|LETTER TO EDITOR
|Year : 2020 | Volume
| Issue : 5 | Page : 2589-2590
Is there antibody-dependent enhancement in SARS Coronavirus 2?
Rohit Kumar1, Nitin Gupta2, Parul Kodan3, Ankit Mittal1, Manish Soneja4, Naveet Wig5
1 Senior Resident, AIIMS, New Delhi, India
2 Assistant Professor, Department of Infectious Diseases, KMC, Manipal, Karnataka, India
3 Assistant Professor, Department of Medicine, Lady Hardinge Medical College and Dr. RML PGIMER, New Delhi, India
4 Additional Professor, AIIMS, New Delhi, India
5 Professor, Department of Medicine, AIIMS, New Delhi, India
|Date of Submission||04-Apr-2020|
|Date of Decision||26-Apr-2020|
|Date of Acceptance||08-May-2020|
|Date of Web Publication||31-May-2020|
Dr. Manish Soneja
Department of Medicine, AIIMS, New Delhi - 110 029
Source of Support: None, Conflict of Interest: None
|How to cite this article:|
Kumar R, Gupta N, Kodan P, Mittal A, Soneja M, Wig N. Is there antibody-dependent enhancement in SARS Coronavirus 2?. J Family Med Prim Care 2020;9:2589-90
|How to cite this URL:|
Kumar R, Gupta N, Kodan P, Mittal A, Soneja M, Wig N. Is there antibody-dependent enhancement in SARS Coronavirus 2?. J Family Med Prim Care [serial online] 2020 [cited 2020 Jul 9];9:2589-90. Available from: http://www.jfmpc.com/text.asp?2020/9/5/2589/285135
As primary care physicians across the world cater to ongoing outbreak due to COVID-19 pandemic, it is perplexing to see the geographical discrepancy in the number of severe cases as well as deaths across countries. Although there are other significant factors, we raise a pertinent question, whether antibody-dependent enhancement (ADE) is a possible contributing factor.
When a virus enters the host, several types of antibodies are formed. Some of these antibodies are neutralising, which hinders the replication of the virus by inhibiting essential steps such as the interaction of the virus with the host cell receptor. In some viruses, such as flaviviruses, enhancing antibodies are being described, which may facilitate the entry of the virus into the host cells. This immune-mediated enhancement of entry and pathogenesis is termed as ADE. ADE can be mediated by Fc receptors or complement receptors. Besides, ADE has been associated with increased severity. Such an effect has been well-characterised with dengue, where antibody to one serotype enhances the severity of infection due to another serotype.
In coronaviruses, it has been suggested that the severity of severe acute respiratory syndrome (SARS) could have been partly due to ADE to other human coronaviruses such as 229E. In-vitro studies have shown that antibodies against SARS-CoV-1 at high dilutions resulted in ADE. However, ADE could not be demonstrated in vaccine models of rhesus macaques. Reports of ADE have also been described for the Middle East respiratory syndrome as well.,,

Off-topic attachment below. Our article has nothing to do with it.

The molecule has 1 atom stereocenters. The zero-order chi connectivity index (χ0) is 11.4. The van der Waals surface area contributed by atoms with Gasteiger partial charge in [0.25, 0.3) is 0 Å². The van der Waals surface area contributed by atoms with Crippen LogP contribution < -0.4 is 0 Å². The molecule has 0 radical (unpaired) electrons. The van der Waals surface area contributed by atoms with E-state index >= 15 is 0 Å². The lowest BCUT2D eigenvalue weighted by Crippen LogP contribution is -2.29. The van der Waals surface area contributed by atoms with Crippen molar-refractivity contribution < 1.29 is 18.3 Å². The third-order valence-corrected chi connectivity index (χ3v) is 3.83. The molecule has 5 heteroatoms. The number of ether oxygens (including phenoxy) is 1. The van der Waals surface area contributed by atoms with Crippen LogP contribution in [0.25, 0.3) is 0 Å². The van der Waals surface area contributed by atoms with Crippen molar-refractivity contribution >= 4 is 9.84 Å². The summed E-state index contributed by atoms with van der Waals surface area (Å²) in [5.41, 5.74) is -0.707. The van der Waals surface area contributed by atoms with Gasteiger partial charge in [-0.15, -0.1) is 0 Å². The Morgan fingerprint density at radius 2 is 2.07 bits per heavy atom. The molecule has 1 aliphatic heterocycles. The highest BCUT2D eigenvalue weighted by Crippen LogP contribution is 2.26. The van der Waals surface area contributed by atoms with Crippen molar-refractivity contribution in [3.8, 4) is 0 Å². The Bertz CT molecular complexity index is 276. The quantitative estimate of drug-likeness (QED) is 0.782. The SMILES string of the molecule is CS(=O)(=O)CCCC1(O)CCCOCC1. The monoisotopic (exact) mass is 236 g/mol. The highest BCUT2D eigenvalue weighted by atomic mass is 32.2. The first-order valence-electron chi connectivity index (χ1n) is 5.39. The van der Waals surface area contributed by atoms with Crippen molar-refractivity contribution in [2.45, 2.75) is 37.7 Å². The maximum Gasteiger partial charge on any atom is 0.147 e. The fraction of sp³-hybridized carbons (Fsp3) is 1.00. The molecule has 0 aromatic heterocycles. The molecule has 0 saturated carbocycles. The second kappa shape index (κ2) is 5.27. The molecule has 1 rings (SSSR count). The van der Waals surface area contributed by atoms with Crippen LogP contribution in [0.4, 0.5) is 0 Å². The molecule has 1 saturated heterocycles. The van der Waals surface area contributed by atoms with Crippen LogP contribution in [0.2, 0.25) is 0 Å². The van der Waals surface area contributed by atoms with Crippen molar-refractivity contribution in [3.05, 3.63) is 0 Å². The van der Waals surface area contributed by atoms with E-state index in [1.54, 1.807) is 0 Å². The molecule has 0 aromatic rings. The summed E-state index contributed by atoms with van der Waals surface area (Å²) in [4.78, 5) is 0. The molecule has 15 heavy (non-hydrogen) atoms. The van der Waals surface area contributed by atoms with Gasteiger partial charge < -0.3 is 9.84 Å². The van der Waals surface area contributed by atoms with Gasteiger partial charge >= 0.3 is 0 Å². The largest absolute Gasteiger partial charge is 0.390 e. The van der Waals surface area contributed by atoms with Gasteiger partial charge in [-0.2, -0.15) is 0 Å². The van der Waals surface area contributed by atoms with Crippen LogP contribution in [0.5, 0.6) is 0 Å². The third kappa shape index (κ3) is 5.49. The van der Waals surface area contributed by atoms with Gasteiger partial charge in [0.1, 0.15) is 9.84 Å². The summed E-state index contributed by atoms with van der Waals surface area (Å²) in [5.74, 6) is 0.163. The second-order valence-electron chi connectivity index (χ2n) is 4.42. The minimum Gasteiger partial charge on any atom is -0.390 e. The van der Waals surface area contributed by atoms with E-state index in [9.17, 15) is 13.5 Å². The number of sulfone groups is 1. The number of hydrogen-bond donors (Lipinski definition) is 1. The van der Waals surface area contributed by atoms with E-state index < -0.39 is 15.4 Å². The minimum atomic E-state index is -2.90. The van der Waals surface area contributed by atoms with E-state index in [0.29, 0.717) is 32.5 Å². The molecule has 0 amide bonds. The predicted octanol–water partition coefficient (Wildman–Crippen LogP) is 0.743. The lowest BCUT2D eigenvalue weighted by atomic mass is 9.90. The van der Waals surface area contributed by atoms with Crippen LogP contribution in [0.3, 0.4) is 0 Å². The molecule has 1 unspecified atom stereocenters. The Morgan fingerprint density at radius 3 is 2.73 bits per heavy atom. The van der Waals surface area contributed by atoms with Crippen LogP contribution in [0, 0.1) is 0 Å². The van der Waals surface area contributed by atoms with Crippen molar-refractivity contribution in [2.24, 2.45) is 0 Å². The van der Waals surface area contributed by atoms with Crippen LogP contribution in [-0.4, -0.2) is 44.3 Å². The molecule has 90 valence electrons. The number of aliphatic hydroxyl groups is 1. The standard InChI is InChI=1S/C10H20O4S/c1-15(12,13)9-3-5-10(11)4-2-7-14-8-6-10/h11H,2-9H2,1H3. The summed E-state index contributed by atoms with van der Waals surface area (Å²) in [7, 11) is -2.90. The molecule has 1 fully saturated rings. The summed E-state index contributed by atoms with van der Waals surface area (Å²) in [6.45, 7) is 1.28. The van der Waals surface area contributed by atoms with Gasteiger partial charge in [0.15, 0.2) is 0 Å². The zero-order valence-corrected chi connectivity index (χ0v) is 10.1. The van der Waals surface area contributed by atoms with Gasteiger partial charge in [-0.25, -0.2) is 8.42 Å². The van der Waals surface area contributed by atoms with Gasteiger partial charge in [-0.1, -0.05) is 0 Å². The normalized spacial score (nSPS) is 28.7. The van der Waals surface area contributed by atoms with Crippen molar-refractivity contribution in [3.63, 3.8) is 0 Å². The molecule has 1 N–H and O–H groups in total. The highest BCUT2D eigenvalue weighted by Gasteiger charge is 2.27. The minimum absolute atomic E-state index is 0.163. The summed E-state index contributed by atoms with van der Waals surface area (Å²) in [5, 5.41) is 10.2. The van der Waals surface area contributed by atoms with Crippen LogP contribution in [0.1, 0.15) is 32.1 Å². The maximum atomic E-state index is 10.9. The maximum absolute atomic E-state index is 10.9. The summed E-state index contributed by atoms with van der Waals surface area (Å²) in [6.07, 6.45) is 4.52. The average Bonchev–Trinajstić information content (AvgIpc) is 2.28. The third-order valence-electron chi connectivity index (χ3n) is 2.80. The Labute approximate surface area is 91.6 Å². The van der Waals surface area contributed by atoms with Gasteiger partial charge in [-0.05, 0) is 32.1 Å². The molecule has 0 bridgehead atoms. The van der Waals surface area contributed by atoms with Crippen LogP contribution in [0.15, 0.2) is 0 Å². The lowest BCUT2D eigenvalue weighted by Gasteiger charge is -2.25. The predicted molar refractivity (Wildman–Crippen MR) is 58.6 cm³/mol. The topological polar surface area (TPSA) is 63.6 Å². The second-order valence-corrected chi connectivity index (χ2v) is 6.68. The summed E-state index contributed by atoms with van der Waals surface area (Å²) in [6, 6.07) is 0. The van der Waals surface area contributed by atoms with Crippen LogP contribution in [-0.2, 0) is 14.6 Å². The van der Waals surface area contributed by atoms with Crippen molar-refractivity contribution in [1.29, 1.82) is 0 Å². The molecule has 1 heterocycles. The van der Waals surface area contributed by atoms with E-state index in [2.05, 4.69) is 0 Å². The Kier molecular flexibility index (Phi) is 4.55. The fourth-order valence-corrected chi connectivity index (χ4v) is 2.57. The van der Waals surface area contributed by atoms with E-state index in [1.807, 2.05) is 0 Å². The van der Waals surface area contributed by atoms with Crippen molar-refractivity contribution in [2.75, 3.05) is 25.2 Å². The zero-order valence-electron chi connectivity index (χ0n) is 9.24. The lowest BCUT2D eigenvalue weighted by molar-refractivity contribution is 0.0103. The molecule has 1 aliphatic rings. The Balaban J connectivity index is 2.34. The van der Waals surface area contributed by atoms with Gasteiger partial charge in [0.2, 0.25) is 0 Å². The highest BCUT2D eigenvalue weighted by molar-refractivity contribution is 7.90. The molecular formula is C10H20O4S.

In COVID-19, several reasons, such as higher median age has been put forward to explain a higher percentage of severity and mortality in certain regions. Whether ADE can serve as a possible explanation for the uneven geographic distribution of severity and mortality remains to be seen. Individuals in these areas may have been primed with pre-existing locally circulating human coronaviruses and ADE to these coronaviruses may have some role in the increased severity of COVID-19. The prevalence of four human coronaviruses (HCoV-OC43, 229E, NL63 and HKU1) before COVID-19 outbreak in regions with high reported mortality are as follows: 2.4% (Spain), 5.5% (Iran), 9.3% (France), Italy (10.5%) and China (23%).,,,, There is a need for serological surveys of human coronaviruses in serum samples of COVID-19 affected patients (mild and severe) to understand whether there is a correlation between pre-existing strain-specific antibodies to locally circulating human coronaviruses and severity of COVID 19. Convalescent plasma therapy from patients who have recovered from COVID-19 has been tried in several case series as a treatment with good results. Vaccine trials across the world will start in the coming months.
Besides, understanding its possible role in severity, knowledge of ADE will be helpful for the primary care physicians to understand the safety and efficacy of convalescent plasma therapy and vaccines for COVID-19.
Financial support and sponsorship
Conflicts of interest
There are no conflicts of interest.
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